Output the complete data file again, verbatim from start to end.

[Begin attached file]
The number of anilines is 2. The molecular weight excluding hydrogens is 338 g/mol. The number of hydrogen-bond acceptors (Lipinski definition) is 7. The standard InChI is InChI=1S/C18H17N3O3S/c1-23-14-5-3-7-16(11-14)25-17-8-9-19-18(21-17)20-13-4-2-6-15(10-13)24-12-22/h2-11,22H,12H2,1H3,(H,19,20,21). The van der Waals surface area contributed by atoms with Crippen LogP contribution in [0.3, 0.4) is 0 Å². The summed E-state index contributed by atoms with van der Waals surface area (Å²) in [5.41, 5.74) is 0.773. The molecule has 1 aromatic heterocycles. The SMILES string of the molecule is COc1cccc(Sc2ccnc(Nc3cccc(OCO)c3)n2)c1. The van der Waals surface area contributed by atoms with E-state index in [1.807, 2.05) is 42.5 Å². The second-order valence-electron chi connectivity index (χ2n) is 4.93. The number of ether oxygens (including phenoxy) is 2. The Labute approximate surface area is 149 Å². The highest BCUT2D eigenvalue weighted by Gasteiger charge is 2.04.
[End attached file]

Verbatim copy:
The number of anilines is 2. The molecular weight excluding hydrogens is 338 g/mol. The number of hydrogen-bond acceptors (Lipinski definition) is 7. The standard InChI is InChI=1S/C18H17N3O3S/c1-23-14-5-3-7-16(11-14)25-17-8-9-19-18(21-17)20-13-4-2-6-15(10-13)24-12-22/h2-11,22H,12H2,1H3,(H,19,20,21). The van der Waals surface area contributed by atoms with Crippen LogP contribution in [0.3, 0.4) is 0 Å². The summed E-state index contributed by atoms with van der Waals surface area (Å²) in [5.41, 5.74) is 0.773. The molecule has 1 aromatic heterocycles. The SMILES string of the molecule is COc1cccc(Sc2ccnc(Nc3cccc(OCO)c3)n2)c1. The van der Waals surface area contributed by atoms with E-state index in [1.807, 2.05) is 42.5 Å². The second-order valence-electron chi connectivity index (χ2n) is 4.93. The number of ether oxygens (including phenoxy) is 2. The Labute approximate surface area is 149 Å². The highest BCUT2D eigenvalue weighted by Gasteiger charge is 2.04.